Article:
How to beat the weight gain
Weight gain may not solely lie with the foods you're consuming. Discover ways your stress and hormones may be to blame.
The wrong cure
We put on a couple of extra kilos and we jump at the next big diet promise, and we stick to it, for at least two weeks. Then we give up due to a lack of results and resume our normal dietary smorgasbord. Alternatively, we stick to the said diet for a month or longer, start to see results, but crack under the um, weight of expectation and, well, the burden of starvation. Then we’re horrified to find we’ve actually done a complete backflip and put on more weight than when we started. Cue depressed comfort eating and morning remorse. The perfect recipe for more weight gain.
Yes, yo-yo dieting is a huge cause of weight gain. It messes with your metabolism, encouraging your body to hold on to unwanted fat, and messes with your head, wreaking havoc with your self-esteem and confusing you with a myriad of different dietary approaches, all boasting the revolutionary answer to your problems.
“A troubled brain often leads to trouble with your body,” says Dr Daniel Amen, psychiatrist and author of Change Your Brain, Change Your Body. “Making poor food choices, blowing off the gym, and engaging in unhealthy behaviours are more common when your brain isn’t working at its best.
“If you eat a junk-food diet, you will have a junk-food brain and a junk-food body. Low levels of vitamins, especially vitamin D, minerals and omega-3 fatty acids are also harmful to brain tissue and your body.”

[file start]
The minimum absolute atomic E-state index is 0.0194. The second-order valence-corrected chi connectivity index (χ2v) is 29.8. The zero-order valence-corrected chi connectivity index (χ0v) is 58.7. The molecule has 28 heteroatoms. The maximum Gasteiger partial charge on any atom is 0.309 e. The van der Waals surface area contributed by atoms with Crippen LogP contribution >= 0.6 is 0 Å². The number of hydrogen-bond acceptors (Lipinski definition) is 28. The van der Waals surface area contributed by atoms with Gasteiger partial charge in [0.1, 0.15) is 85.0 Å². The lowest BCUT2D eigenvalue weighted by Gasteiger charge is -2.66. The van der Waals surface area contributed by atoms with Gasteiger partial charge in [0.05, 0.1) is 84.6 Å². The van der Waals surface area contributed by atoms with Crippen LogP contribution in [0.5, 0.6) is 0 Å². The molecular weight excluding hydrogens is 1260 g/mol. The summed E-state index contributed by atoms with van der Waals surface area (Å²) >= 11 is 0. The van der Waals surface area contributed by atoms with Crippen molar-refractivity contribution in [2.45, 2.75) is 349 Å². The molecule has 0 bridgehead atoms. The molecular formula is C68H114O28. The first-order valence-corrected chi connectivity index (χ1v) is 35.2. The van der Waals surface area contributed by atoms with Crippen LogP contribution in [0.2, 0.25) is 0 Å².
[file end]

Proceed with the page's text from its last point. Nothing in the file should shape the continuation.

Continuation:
“Abnormalities with your thyroid, oestrogen, progesterone, testosterone, DHEA, or cortisol have all been implicated in both brain and body problems,” says Dr Amen.
“When you constantly feel stressed, your brain tells your body to secrete higher amounts of the stress hormone cortisol. At elevated levels, cortisol increases your appetite and cravings for sugar.”
The answer is far from revolutionary and not found in any one diet. Disappointingly, it’s simply to keep things as simple as possible. Don’t overcomplicate healthy eating, and stop giving your body a hard time and stop weighing yourself three times a day.
“Eat as nature intended, limit gluten-containing grains, stay away from processed sugary foods, eat good fats and prepare your meals with care,” says James Colquhoun, nutritionist and co-author of Hungry for Change.
“Before your main meal of the day, whether it be lunch or dinner (or both), start with a big green leafy salad. When you start with a salad, you fill your stomach with nutrient-rich plant foods, leaving less room for overindulging in your entrée or dessert.
“Eat in a relaxed state. Our digestive systems are very sensitive. Rushing through your meal or eating on the run will put your body in a state of fight or flight, which compromises or shuts down your digestive processes, cutting off the assimilation of nutrients into your system. What we don’t digest often turns into bacterial fermentation, bloating, or fat.”